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17But the wisdom from above is first pure, then peaceable, gentle, willing to yield, full of mercy and good fruits, without a trace of partiality or hypocrisy. 18And a harvest of righteousness is sown in peace for those who make peace.

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17 But the wisdom which is from above. He now mentions the effects of celestial wisdom which are wholly contrary to the former effects. He says first that it is pure; by which term he excludes hypocrisy and ambition. 127127     “Pure,” ἁγνή, is to be understood according to what the context contains. It means what is free from taint or pollution: the kind of taint must be learnt from the passage. The wisdom from above is contrasted with the wisdom from below: the latter has envy and contention; the former is “pure,” being free from envy, and is “peaceable.” He, in the second place, calls it peaceable, to intimate that it is not contentious. In the third place, he calls it kind or humane, that we may know that it is far away from that immoderate austerity which tolerates nothing in our brethren. He also calls it gentle or tractable; by which he means that it widely differs from pride and malignity. In the last place, he says that it is full of mercy, etc., while hypocrisy is inhuman and inexorable. By good fruits he generally refers to all those duties which benevolent men perform towards their brethren; as though he had said, it is full of benevolence. It hence follows, that they lie who glory in their cruel austerity.

But though he had sufficiently condemned hypocrisy, when he said that wisdom is pure or sincere; he makes it more clear by repeating the same thing at the end. We are hence reminded, that for no other reason are we beyond measure morose or austere, but this, because we too much spare ourselves, and connive at our own vices.

But what he says, without discerning (sine dijudicatione,) seems strange; for the Spirit of God does not take away the difference between good and evil; nor does he render us so senseless as to be so void of judgment as to praise vice, and regard it as virtue. To this I reply, that James here, by discerning or distinguishing refers to that overanxious and overscrupulous inquiry, such as is commonly carried on by hypocrites, who too minutely examine the sayings and doings of their brethren, and put on them the worst construction. 128128     The word ἀδιύκριτος is found only here, and has been variously rendered, because the verb from which it comes has various meanings, — to discern, to make a difference, to judge, to examine, to contend or litigate, and to doubt. It is rendered by the Vulg., as “not judging” — uncensorious; by Beza, “without contending” — incontroversial; by Erasmus, “making no difference” — impartial; and by Hammond, “not doubting,” i.e., as to the faith. “Uncensorious,” or, “impartial;” seems the most suitable rendering; not given to rashness in judging of others, or not shewing respect of persons, previously condemned in James 2:1. Then follows “undissembling,” not saying one thing and meaning another.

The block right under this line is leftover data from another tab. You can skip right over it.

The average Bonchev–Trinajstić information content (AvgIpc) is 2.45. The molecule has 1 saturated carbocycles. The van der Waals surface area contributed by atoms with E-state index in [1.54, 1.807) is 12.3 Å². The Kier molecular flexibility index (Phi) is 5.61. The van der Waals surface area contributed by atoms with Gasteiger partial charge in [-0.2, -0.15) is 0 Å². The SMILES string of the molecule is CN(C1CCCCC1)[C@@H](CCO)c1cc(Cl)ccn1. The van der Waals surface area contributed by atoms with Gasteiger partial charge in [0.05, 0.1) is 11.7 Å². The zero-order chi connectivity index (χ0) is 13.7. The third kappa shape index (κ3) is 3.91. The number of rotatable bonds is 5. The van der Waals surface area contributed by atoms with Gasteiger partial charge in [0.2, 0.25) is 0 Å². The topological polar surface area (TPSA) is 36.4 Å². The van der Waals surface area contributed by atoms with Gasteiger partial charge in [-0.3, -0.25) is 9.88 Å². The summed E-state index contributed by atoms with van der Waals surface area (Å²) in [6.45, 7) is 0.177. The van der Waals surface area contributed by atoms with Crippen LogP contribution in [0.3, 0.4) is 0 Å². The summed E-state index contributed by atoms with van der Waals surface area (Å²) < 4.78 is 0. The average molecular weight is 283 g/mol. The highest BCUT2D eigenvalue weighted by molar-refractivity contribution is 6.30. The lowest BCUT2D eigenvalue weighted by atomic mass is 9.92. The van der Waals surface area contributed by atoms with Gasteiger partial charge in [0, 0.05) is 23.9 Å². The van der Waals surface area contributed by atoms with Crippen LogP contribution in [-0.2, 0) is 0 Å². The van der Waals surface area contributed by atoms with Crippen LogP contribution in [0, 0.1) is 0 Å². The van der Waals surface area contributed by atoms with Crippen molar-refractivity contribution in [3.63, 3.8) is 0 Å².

There seems to be a complete contrast between the two kinds of wisdom. The wisdom from above is not envious, but pure; is not contentious, but peaceable; does not create confusion, but is patient and conciliatory; and instead of producing “every evil work,” it is full of mercy or benevolence, and of the fruits of benevolence, being not censorious or partial in judgment, and not dissembling, or acting dishonestly. By this comparison, we see what were some of the things included in “every evil work;” they were the reverse of mercy or benevolence, and its fruits, even censoriousness or partiality, and dissimilation. And yet those who exhibited all those evil things thought that they had wisdom! and even gloried in it!

18 And the fruit of righteousness. This admits of two meanings, — that fruit is sown by the peaceable, which afterwards they gather, — or, that they themselves, though they meekly tolerate many things in their neighbors, do not yet cease to sow righteousness. It is, however, an anticipation of an objection; for they who are carried away to evil speaking by the lust of slandering, have always this excuse, “What! can we then remove evil by our courteousness?” Hence James says, that those who are wise according to God’s will, are so kind, meek, and merciful, as yet not to cover vices nor favor them; but on the contrary in such a way as to strive to correct them, and yet in a peaceable manner, that is, in moderation, so that union is preserved. And thus he testifies that what he had hitherto said tends in no degree to do away with calm reproofs; but that those who wish to be physicians to heal vices ought not to be executioners.

He therefore adds, by those who make peace; which ought to be thus explained: they who study peace, are nevertheless careful to sow righteousness; nor are they slothful or negligent in promoting and encouraging good works; but they moderate their zeal with the condiment of peace, while hypocrites throw all things into confusion by a blind and furious violence.